Things like economic uncertainty, energy (production, conservation and dissemination), affordable and effective health care, and yes, there is still poverty in many parts of the world—including the USA.
We are experiencing steadily increasing acts of terrorism globally, and now increasingly here at home.
We are experiencing “environmental” climate change for sure, but we are also experiencing “political” climate change. We are experiencing such political hardening that the views espoused by our elected officials seem farther apart than at any other time in my lifetime. Our leaders are acting more like “politicians” than statesmen, in order to keep their jobs. It is increasingly disturbing to me that for many of our elected leaders, never admitting publicly to changing their minds, even after acquiring new and relevant information, is seen as a good thing and best for our country.
So, with this as a backdrop: What strategies can you adopt to make a positive difference and improve our world for the better? How can you put this newly minted brainpower to work for the benefit of yourselves and the rest of us?
I’d like to offer at least three ways and three stories to help you remember them. But first, let’s focus on what we already know about your future.
Because of the choices that you have made—and the hard work that you’ve put in—employment with reasonable salaries and work assignments that will be exciting, challenging and meaningful are awaiting you, if not immediately, then certainly in the near future.
I’m guessing that you’ve each invested somewhere between 4 and 10 years of specialized training in your various fields and disciplines. That’s a significant percentage of your lifetimes. So I’m sure you all feel that it’s now time to reap the rewards of all that hard work; it’s time to get paid!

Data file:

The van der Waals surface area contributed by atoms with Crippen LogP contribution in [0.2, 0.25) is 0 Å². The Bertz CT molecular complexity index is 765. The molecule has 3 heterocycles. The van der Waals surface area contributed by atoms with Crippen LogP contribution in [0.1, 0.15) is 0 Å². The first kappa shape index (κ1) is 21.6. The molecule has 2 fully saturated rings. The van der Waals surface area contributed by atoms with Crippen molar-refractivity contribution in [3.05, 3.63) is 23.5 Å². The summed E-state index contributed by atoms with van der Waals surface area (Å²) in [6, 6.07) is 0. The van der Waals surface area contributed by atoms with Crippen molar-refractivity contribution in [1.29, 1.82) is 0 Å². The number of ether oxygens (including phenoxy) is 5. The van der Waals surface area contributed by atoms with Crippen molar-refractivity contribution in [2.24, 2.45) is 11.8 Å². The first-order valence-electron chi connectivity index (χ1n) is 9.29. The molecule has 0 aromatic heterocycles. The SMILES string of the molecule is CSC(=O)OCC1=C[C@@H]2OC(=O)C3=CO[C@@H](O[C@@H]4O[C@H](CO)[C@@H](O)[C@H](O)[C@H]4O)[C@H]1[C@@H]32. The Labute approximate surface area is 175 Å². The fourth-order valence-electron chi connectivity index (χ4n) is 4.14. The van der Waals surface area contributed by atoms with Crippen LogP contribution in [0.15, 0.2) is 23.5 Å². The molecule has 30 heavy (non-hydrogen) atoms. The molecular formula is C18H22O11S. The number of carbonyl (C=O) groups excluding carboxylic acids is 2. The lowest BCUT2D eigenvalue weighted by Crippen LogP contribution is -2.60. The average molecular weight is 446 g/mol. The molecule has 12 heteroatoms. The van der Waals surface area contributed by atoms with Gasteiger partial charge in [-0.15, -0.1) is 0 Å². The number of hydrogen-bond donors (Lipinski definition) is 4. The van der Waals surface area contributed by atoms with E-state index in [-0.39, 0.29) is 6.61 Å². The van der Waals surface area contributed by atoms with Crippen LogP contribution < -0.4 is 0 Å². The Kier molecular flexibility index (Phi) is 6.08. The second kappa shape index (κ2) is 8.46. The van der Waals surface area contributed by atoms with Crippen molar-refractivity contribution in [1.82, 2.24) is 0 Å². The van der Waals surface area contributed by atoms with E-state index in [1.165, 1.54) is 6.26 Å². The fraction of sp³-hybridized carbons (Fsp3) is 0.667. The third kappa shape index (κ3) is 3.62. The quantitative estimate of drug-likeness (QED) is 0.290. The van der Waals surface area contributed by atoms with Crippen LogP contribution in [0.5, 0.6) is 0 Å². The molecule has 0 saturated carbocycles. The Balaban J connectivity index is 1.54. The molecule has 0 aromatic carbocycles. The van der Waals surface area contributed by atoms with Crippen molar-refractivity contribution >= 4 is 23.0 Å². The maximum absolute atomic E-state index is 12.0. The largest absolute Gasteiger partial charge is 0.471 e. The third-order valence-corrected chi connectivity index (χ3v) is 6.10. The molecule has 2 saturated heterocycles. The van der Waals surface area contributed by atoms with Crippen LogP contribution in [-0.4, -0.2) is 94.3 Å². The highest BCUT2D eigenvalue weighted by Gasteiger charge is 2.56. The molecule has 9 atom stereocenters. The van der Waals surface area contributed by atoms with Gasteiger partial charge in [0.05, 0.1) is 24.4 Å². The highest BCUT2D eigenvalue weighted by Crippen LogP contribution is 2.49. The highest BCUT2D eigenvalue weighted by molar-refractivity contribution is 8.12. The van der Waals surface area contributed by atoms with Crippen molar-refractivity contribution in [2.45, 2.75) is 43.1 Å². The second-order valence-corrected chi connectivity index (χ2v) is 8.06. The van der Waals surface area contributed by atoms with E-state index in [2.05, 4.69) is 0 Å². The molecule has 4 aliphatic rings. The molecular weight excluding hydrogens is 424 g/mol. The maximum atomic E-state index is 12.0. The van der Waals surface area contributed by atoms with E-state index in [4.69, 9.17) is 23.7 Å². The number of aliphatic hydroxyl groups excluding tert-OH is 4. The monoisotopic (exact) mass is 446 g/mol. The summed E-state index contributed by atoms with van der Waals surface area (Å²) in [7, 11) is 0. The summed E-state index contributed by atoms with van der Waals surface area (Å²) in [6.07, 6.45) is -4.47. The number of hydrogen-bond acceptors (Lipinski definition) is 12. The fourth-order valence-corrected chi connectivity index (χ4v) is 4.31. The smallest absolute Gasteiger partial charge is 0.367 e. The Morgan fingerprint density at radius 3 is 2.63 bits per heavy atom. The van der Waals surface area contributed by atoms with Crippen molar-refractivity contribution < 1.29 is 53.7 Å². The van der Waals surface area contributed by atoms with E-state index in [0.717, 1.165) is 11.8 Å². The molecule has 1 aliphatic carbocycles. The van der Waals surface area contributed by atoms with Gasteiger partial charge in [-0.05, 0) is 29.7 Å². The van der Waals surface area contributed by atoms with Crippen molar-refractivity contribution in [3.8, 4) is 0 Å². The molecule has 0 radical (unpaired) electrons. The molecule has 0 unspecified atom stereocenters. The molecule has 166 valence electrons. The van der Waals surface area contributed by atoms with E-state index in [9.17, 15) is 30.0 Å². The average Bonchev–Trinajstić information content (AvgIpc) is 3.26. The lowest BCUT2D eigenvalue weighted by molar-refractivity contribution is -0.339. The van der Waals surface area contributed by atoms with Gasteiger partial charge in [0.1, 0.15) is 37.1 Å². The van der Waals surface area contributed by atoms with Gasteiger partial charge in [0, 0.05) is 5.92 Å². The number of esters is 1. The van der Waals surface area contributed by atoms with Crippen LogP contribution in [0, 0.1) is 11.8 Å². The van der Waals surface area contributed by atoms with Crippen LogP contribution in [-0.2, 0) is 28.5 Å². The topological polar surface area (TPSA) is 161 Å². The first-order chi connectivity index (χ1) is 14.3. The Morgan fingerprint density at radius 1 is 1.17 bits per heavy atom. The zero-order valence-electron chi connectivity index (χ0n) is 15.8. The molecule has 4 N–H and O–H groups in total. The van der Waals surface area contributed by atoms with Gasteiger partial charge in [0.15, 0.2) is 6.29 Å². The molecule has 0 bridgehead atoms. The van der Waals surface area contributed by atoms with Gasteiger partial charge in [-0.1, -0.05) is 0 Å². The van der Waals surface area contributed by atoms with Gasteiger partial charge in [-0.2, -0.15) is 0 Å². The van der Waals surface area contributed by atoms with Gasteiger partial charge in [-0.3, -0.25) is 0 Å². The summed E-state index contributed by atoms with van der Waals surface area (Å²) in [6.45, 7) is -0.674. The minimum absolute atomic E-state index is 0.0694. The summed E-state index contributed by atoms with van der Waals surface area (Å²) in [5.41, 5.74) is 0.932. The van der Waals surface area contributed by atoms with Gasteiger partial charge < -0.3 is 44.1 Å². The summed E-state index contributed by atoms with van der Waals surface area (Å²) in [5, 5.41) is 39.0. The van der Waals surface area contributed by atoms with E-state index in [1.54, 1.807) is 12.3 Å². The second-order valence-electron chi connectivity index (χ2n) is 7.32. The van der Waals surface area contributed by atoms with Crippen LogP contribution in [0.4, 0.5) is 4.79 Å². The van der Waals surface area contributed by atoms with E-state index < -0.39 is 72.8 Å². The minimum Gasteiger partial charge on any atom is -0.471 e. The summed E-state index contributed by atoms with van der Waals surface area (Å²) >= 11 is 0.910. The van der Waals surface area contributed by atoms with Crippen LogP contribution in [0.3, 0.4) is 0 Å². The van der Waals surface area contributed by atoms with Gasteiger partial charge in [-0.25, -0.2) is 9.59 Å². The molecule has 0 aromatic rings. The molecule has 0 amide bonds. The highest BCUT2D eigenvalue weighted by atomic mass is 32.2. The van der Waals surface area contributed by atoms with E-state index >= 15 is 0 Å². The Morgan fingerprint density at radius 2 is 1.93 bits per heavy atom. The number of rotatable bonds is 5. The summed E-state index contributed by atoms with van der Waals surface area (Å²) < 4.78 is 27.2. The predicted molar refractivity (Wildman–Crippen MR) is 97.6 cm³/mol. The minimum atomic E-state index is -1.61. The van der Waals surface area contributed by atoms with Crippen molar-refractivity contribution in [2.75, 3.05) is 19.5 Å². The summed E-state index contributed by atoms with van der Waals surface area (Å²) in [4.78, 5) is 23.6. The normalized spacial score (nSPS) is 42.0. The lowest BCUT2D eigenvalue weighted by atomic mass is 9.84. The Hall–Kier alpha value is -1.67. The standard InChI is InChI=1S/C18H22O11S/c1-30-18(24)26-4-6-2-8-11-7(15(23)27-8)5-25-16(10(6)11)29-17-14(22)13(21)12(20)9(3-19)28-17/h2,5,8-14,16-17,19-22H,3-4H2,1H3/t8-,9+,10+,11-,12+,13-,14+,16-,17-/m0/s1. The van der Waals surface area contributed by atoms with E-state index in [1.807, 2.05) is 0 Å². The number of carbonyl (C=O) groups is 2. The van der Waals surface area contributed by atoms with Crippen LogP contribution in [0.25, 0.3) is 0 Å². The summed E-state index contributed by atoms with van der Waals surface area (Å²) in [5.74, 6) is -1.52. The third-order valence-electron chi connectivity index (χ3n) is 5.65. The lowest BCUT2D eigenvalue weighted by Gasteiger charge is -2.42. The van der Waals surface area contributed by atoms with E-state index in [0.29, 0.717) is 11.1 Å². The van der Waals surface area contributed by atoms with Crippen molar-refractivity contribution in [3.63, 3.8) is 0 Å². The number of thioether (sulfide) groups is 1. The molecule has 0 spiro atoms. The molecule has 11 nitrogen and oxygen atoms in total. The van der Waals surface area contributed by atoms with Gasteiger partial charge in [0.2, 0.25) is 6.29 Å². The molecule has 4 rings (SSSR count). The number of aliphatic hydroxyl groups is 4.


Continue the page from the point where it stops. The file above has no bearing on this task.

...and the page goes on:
And money certainly is great; we can’t live without it! But over my career, I’ve learned that:
Let me share a personal reflection.
After completing my undergraduate training, I took a JOB that provided me with an occupational deferment and kept me out of Vietnam, turning down fellowships to attend graduate school at Harvard, Illinois, Tennessee. At that time, almost everyone else from my neighborhood in Birmingham had already been—or was soon to be—drafted into military service.
Now, I commend and appreciate all the men and women who made then, and are making today, sacrifices as members of our military services to ensure that we continue to enjoy the freedom and prosperity that we civilians often take for granted.
Now while that job kept me “out of the war,” it was just that—a JOB, one that I did not particularly like; in fact, one that I hated! One where I asked myself every day, “Is this what you committed 4 years of hard and specialized study to do?” For me then, at 20 years of age, 4 years seemed like a very long time. It was 20 percent of my life!
I took more than 45 sick days during the 3-1/2 years I had that J-O-B.
In contrast, at the National Institute of Standards and Technology, I have taken about 20 sick days during my 45.5-year career there! I have not had a J-O-B, I’ve had an interesting, exciting, fullfilling and rewarding career. I have been able to see how the results of my work have benefited both our country and our global society. I’ve had the opportunity to work with some of the smartest, most creative and hardworking people in this country, if not the world, as we focused on scientific innovations and discoveries and the underpinning measurements, standards and technology needed for improving our country’s international trade, competitiveness and quality of life.
And excuse me for being a little parochial and bragging a bit, but the research that we do has garnered five Nobel prizes, two National Medal of Science Awards and three Service to America Awards over the past 20 years!